Although eating disorders are defined as psychiatric diagnoses, they are associated with nutritional, medical, and dental problems. AN is often practiced by severe food restriction or starving oneself, thus leading to underweight status. BN is characterized by binge eating and inappropriate compensatory behaviors, such as vomiting, laxative use, and excessive exercise, in order to control body weight. Eating disorders are associated with psychological disorders and systemic diseases, including oral health. AN and BN have both been associated with increased oral health problems, and some cases are linked to dental caries and periodontal diseases. Compared with AN patients, BN patients reported worse oral health status, especially dental erosion, dry or cracked lips, and burning tongue syndrome.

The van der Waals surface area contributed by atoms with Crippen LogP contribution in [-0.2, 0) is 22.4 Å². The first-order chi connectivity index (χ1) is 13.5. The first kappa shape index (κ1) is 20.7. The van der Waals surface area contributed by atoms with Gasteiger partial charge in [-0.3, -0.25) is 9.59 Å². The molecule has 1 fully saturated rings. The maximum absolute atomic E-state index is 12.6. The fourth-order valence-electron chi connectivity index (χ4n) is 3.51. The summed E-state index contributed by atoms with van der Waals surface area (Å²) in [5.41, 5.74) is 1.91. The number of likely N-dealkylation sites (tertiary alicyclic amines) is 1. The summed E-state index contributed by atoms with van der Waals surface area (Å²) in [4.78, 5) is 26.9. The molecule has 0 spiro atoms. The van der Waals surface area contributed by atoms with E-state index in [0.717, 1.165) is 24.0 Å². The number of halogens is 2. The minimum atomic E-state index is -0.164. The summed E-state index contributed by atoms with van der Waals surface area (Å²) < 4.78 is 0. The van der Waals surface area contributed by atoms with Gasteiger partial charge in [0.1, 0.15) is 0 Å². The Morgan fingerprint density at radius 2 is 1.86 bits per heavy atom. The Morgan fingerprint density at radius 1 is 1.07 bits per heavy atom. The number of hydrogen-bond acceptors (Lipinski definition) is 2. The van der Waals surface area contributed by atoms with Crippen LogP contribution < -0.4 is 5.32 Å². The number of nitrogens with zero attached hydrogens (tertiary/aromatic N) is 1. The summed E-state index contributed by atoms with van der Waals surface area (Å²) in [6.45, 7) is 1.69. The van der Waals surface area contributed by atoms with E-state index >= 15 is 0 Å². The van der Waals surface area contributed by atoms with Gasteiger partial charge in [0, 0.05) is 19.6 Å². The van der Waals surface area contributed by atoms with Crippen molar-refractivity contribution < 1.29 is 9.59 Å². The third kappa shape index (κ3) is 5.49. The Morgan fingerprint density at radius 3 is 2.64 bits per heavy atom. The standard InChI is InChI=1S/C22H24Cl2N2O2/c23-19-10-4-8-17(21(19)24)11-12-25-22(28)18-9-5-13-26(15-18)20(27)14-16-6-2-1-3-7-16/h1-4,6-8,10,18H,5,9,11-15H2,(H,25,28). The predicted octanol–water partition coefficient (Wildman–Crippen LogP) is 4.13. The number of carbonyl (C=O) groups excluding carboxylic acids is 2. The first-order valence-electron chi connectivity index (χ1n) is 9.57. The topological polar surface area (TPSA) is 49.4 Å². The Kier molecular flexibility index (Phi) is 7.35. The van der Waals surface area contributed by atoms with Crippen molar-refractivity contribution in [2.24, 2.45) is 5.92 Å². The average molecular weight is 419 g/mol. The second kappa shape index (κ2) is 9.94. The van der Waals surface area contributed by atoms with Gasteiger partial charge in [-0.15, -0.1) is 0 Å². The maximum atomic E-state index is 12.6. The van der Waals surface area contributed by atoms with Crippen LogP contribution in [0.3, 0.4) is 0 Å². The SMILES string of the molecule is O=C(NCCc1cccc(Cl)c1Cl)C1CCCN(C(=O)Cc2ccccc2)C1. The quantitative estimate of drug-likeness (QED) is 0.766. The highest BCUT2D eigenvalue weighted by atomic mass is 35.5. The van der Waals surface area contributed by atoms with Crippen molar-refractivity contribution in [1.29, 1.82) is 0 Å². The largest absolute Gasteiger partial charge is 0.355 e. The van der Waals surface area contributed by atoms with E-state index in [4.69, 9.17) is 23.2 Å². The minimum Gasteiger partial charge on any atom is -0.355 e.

Disordered eating includes a broad range of behaviors that elude clear definitional boundaries. In practice, disordered eating is often used to describe a wide array of irregular eating behaviors that do not collectively meet the clinical criteria for diagnosis as eating disorders. Unhealthy eating behaviors may include excessive dieting, fasting, extreme body dissatisfaction, binge eating, compulsive exercising, and purging. Boutelle and colleagues found that overweight adolescents were more likely than peers with healthy weights to partake in unhealthy weight control measures, such as using laxatives or diet pills or vomiting. Similarly, obese children are 3 times more likely than healthy controls to develop BN. In a longitudinal study of adolescents, researchers found that those who used unhealthful weight control behaviors at baseline (including using diet pills, food substitutes, cigarettes, diet pills, vomiting, or laxatives to control weight) increased their BMI more than those who did not engage in any weight control behaviors. Five years later, these youth were also at increased risk for binge eating with loss of control and extreme weight control behaviors.